What’s the story?
The Board of Control for Cricket in India is the richest body in the game and the clout it exercises over world cricket is no secret. However, ever since the Supreme Court has come down hard on the BCCI and has clipped its wings by sacking Anurag Thakur and Ajay Shirke, the board has been pushed into a corner.
Thus, with the ICC meet currently underway in Dubai, for the first time in more than 25 years the Indian board is no more than a mute spectator owing to the ambiguous nature of its representation in the meet.
One of the biggest takeaways from this ICC meeting could be the rollback of the ‘big three’ model which has taken over world cricket. The Supreme Court of India has appointed IDFC MD and CEO Vikram Limaye to attend the meet along with BCCI secretary Amitabh Chaudhary and treasurer Anirudh Chaudhary.
However, irrespective of who represents India at the meet, the board would not be able to push forward its agenda or influence any of the proceedings which unfold in the meeting. This leaves the board with a potential last-minute move of threatening to pull of the Champions Trophy.
In case you didn’t know…
Back in 2016 when the BCCI was fighting several legal battles in the Supreme Court, the ICC held a meeting which decided the agenda for the current meeting. And since the BCCI had no say in ratifying the agenda, it is expected to be sidelined when these proposals are up for discussion.
One of the main issues which came up for discussion was the proposal to roll back the big three model within the ICC. According to the Big 3 model, three countries – namely India, Australia and England – would earn the lion’s share of the profits of the ICC. By the virtue of this, these three boards would be in charge of the world body, both on the field and in the drawing room where the decisions are made.
A new executive committee was set up which would oversee all matters in and around the ICC, and the three aforementioned countries would have the power to override all other committees. Also, according to this model, all key positions in the ICC would be reserved for the nominees of BCCI-CA-ECB.
Back in 2014, N Srinivasan had also suggested that the revenue should be allocated to the three countries based on their contribution to the ICC. As per this, India would get 20.3%, England 4.4%, and Australia 2.7%. This financial imbalance created a flutter amongst the other countries but there were no objections made owing to the clout exercised by the trio.
However, ever since former BCCI president Shashank Manohar has assumed the mantle of the ICC, there have been reports that he is not at ease with the Big Three set up. He believes that the three countries are basically bullying other cricketing nations, and so has been an advocate of pulling back the model.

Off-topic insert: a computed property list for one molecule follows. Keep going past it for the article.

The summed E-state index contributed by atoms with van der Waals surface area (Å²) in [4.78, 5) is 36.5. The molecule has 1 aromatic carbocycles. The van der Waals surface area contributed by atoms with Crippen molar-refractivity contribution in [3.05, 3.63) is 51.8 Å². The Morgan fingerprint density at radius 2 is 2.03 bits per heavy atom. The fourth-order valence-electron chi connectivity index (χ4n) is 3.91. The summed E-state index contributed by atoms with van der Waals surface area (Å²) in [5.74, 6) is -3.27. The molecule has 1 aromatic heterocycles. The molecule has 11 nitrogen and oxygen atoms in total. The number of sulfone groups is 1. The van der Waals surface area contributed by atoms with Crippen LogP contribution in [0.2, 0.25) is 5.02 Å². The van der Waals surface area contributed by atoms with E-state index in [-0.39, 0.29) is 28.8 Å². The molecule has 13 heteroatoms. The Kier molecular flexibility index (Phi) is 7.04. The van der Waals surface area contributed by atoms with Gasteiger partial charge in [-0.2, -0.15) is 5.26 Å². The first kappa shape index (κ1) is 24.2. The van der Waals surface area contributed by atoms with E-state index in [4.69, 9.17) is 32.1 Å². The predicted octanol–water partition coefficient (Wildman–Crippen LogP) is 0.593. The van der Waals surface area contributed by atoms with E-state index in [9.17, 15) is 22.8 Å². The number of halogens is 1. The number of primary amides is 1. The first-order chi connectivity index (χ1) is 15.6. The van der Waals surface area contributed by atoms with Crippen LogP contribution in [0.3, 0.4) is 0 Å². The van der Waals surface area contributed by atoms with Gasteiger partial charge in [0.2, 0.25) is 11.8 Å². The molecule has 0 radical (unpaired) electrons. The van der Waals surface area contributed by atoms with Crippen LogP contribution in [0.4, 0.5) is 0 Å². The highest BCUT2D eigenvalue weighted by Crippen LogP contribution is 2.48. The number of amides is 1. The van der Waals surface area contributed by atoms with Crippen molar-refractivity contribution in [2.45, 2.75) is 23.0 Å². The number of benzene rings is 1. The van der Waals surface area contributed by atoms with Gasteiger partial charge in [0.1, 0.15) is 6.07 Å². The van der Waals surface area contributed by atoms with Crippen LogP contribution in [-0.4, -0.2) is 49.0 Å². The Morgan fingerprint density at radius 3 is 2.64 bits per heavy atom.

If the ICC does indeed walk the distance and get the job done, it would hit the coffers of the BCCI significantly. The Indian board would get 16-17% of the world revenue, which would be far less than the current share of 20.3%.
The heart of the matter
If the BCCI does indeed decide to pull out from the multi-national tournament, it would throw the financial arrangements of the International Cricket Council into disarray.
Such would be the impact of a BCCI withdrawal that the ICC could be potentially brought hurtling down to its knees right before the tournament, which would in turn throw the tournament in jeopardy.
It should be mentioned here that controversial former BCCI president N Srinivasan has always supported the Big 3 setup and has expressed his disappointment with the moves made by Shashank Manohar as the ICC president.
Several reports suggest that Amitabh Chaudhary also forwarded the minutes of the first meeting of the newly appointed committee to N Srinivasan who, despite his ouster from the board, continues to wield power as the TNCA president.
The ICC would be well aware of BCCI’s intentions, and the governing body would look to pull out all the stops in dealing with the impending financial crisis and in bringing the BCCI back to the negotiation table.
Whatever the outcome of the meeting, it is pretty clear that the Lodha Committee has managed to hit the BCCI where it hurts the most – which is their financial muscle. And owing to the uncertainties within its own circles, the Indian board is facing uncertain times even with the ICC.
The Indian board, which for a long time has run the ICC in many ways, has been sidelined to a great extent, and this has left them clutching at straws to somehow stay afloat. Threatening to pull out of Champions Trophy could be a successful attempt to remind the ICC that despite the jittery conditions back home, the BCCI still exercises a lot of influence when it comes to running the game – especially in global tournaments where India is a marquee presence.